The Times We Find Each Other
Made some peanut butter cookie bars yesterday and they were not bad. Pulled the recipe from the front of the box where I keep “yet-to-be-tested” recipes and this one got Mr. S in from the garage before I pulled it out of the oven. I told him to come back in a few so I could frost ‘em and I had to send him out two more times before they were ready to sample.
I miss baking every day. When the kids were home, I baked at least one thing each day, often two or three, but now that it is just the two of us for most days, I have had to cut down the amount of baked goods I produce. Mr. S has been watching his sugars and carbs (I did impress upon him that peanut butter has a good amount of protein in it), and I don’t need as much food in a day as I used to.
What is interesting is how the ritual of baking always leads to conversation, and now that conversation has somewhat filled in baking time. When Mr. S and I finally sat down to coffee and fresh cookie bars, we spend nearly a good hour laughing and talking about our day. I want to say “our respective days” as we each have our own plans and things to do, but really, when you live with a person, you share the day – even if you tend toward hours in separate parts of the house or even out of the house for errands and such.
Truth be told, the times we find each other and sit down awhile and talk are my favorite parts of the day. Mostly it’s a random thing, but has become a ritual in the evening as we cook dinner. I say “we” even though I do most of the cooking. Because I want to. Because I love it. But Mr. S is always near, sometimes working on a crossword puzzle, sometimes reading news stories aloud to me as he peruses his laptop, sometimes lending a hand with chopping lettuce or pouring drinks or setting the table. He is good at seeing what blanks need filling and doing so, and all the while we carry on conversation about who we saw today, how the shelves in the garage are shaping up, how the new saplings have taken root, how the dog seems to be limping less. We speculate about neighbors and friends and the weather, and we share our feelings about this or that political thing or religious event. He tells me about the coyotes he saw in the woods; I tell him about my talk with our neighbor Lulu a few doors down. And then the food is ready – grilled chicken and corn on the cob, some baked beans and potato salad.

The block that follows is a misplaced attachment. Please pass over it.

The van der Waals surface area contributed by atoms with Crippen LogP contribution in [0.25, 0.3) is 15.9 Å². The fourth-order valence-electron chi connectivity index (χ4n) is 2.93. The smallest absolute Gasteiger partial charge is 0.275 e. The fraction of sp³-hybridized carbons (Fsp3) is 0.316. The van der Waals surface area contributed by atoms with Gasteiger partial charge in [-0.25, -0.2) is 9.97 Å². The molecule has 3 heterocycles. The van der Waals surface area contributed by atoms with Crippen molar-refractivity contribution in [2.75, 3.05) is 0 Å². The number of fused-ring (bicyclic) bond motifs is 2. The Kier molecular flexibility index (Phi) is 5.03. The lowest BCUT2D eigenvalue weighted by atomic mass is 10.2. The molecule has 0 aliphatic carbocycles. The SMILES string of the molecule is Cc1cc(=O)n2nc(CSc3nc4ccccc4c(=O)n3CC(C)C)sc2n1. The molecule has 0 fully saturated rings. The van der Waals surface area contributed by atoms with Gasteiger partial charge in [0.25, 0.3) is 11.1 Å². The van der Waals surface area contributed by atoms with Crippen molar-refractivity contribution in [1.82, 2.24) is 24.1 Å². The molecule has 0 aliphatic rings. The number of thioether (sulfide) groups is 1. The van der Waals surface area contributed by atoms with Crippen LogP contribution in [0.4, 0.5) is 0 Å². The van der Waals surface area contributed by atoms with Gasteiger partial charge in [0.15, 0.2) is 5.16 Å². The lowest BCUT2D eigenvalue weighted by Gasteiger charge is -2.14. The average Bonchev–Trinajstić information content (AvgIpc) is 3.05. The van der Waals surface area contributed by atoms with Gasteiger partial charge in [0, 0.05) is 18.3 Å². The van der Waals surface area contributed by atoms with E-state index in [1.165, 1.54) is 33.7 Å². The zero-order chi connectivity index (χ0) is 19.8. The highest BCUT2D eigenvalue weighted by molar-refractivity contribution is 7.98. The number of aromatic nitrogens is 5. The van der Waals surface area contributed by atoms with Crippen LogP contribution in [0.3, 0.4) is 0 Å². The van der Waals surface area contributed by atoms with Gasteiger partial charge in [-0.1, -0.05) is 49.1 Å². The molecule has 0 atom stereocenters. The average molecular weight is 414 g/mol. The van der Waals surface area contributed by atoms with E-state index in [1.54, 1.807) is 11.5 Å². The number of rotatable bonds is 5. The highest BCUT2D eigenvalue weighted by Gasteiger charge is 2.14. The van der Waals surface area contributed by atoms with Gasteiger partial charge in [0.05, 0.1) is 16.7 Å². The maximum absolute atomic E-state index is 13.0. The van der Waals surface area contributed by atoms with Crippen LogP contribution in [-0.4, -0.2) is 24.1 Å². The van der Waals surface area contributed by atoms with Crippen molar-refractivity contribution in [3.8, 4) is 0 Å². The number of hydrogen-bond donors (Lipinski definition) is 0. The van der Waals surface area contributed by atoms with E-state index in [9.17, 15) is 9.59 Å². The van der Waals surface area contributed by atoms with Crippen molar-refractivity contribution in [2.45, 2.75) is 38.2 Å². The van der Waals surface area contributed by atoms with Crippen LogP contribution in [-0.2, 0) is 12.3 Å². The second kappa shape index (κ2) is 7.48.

And we continue our conversation, some silences here and there, and when we finish, he asks whether there might be any more of those peanut butter bars left. And of course there are, and we share one, and then another, on the blessed eve of yet another summer day.
Here’s a recipe for the permanent bar section of your recipe box. Good especially for neighbor kids and grandchildren and grownups who need a bit more protein.
Peanut Butter Cookie Bars
2 cups flour
2 cups sugar
2 large eggs, beaten
1 ½ cups peanut butter, divided
1 ½ cups (3 sticks) butter, softened
½ cup milk + 2 T, divided
1 tsp baking soda
1 tsp vanilla extract
1 tsp salt
4 cups powdered sugar
Preheat oven to 400°F. Grease a large cookie sheet. Mix together flour, sugar, baking soda, and salt. Set aside. Whisk together ½ cup milk, vanilla extract, eggs. Set aside.
In a saucepan, melt 1 cup (2 sticks) of butter and 1 cup peanut butter, bring to a boil. Remove from heat and slowly add flour mixture, followed by milk and egg mixture. Mix well.
Pour batter onto cookie sheet, spreading evenly to edges. Bake for 20 minutes or until toothpick inserted in center comes out clean. Cool completely before frosting.
For frosting: In a saucepan, bring 1 stick butter and ½ cup peanut butter to a boil. Add 2 tablespoons milk and slowly mix in powdered sugar until well combined. Pour frosting over bars, spreading evenly to edges. Allow frosting to cool and set before serving.
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